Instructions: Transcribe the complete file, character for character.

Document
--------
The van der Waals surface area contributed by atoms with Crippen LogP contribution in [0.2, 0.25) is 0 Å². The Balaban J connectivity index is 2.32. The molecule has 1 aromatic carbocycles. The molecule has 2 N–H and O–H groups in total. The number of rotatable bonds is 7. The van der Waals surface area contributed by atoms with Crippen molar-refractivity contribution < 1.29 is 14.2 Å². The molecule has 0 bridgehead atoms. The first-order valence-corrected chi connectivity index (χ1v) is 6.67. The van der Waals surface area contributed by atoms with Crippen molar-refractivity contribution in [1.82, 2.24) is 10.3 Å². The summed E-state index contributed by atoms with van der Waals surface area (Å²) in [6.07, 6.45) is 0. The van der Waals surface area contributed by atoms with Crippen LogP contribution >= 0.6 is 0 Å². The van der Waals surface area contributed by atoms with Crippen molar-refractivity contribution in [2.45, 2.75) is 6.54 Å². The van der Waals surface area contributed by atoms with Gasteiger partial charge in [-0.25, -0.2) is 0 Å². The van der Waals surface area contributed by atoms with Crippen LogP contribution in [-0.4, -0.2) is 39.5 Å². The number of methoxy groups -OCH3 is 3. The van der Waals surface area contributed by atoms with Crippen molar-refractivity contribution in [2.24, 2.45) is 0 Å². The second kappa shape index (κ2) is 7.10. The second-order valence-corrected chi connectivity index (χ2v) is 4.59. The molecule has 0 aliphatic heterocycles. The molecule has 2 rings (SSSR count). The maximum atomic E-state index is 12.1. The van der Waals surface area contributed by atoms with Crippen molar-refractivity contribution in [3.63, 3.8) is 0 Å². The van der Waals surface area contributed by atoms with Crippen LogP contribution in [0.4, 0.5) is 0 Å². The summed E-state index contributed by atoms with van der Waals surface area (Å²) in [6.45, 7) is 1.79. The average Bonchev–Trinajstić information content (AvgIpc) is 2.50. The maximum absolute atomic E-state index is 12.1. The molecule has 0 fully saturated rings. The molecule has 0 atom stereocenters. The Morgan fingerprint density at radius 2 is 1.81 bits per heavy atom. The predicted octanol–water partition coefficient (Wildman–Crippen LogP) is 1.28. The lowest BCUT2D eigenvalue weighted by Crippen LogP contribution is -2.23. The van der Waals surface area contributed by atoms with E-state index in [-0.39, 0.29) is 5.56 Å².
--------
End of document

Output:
The van der Waals surface area contributed by atoms with Crippen LogP contribution in [0.2, 0.25) is 0 Å². The Balaban J connectivity index is 2.32. The molecule has 1 aromatic carbocycles. The molecule has 2 N–H and O–H groups in total. The number of rotatable bonds is 7. The van der Waals surface area contributed by atoms with Crippen molar-refractivity contribution < 1.29 is 14.2 Å². The molecule has 0 bridgehead atoms. The first-order valence-corrected chi connectivity index (χ1v) is 6.67. The van der Waals surface area contributed by atoms with Crippen molar-refractivity contribution in [1.82, 2.24) is 10.3 Å². The summed E-state index contributed by atoms with van der Waals surface area (Å²) in [6.07, 6.45) is 0. The van der Waals surface area contributed by atoms with Crippen LogP contribution >= 0.6 is 0 Å². The van der Waals surface area contributed by atoms with Crippen molar-refractivity contribution in [2.45, 2.75) is 6.54 Å². The van der Waals surface area contributed by atoms with Gasteiger partial charge in [-0.25, -0.2) is 0 Å². The van der Waals surface area contributed by atoms with Crippen LogP contribution in [-0.4, -0.2) is 39.5 Å². The number of methoxy groups -OCH3 is 3. The van der Waals surface area contributed by atoms with Crippen molar-refractivity contribution in [2.24, 2.45) is 0 Å². The second kappa shape index (κ2) is 7.10. The second-order valence-corrected chi connectivity index (χ2v) is 4.59. The molecule has 0 aliphatic heterocycles. The molecule has 2 rings (SSSR count). The maximum atomic E-state index is 12.1. The van der Waals surface area contributed by atoms with Crippen molar-refractivity contribution in [3.63, 3.8) is 0 Å². The van der Waals surface area contributed by atoms with Crippen LogP contribution in [0.4, 0.5) is 0 Å². The summed E-state index contributed by atoms with van der Waals surface area (Å²) in [6.45, 7) is 1.79. The average Bonchev–Trinajstić information content (AvgIpc) is 2.50. The maximum absolute atomic E-state index is 12.1. The molecule has 0 fully saturated rings. The molecule has 0 atom stereocenters. The Morgan fingerprint density at radius 2 is 1.81 bits per heavy atom. The predicted octanol–water partition coefficient (Wildman–Crippen LogP) is 1.28. The lowest BCUT2D eigenvalue weighted by Crippen LogP contribution is -2.23. The van der Waals surface area contributed by atoms with E-state index in [-0.39, 0.29) is 5.56 Å².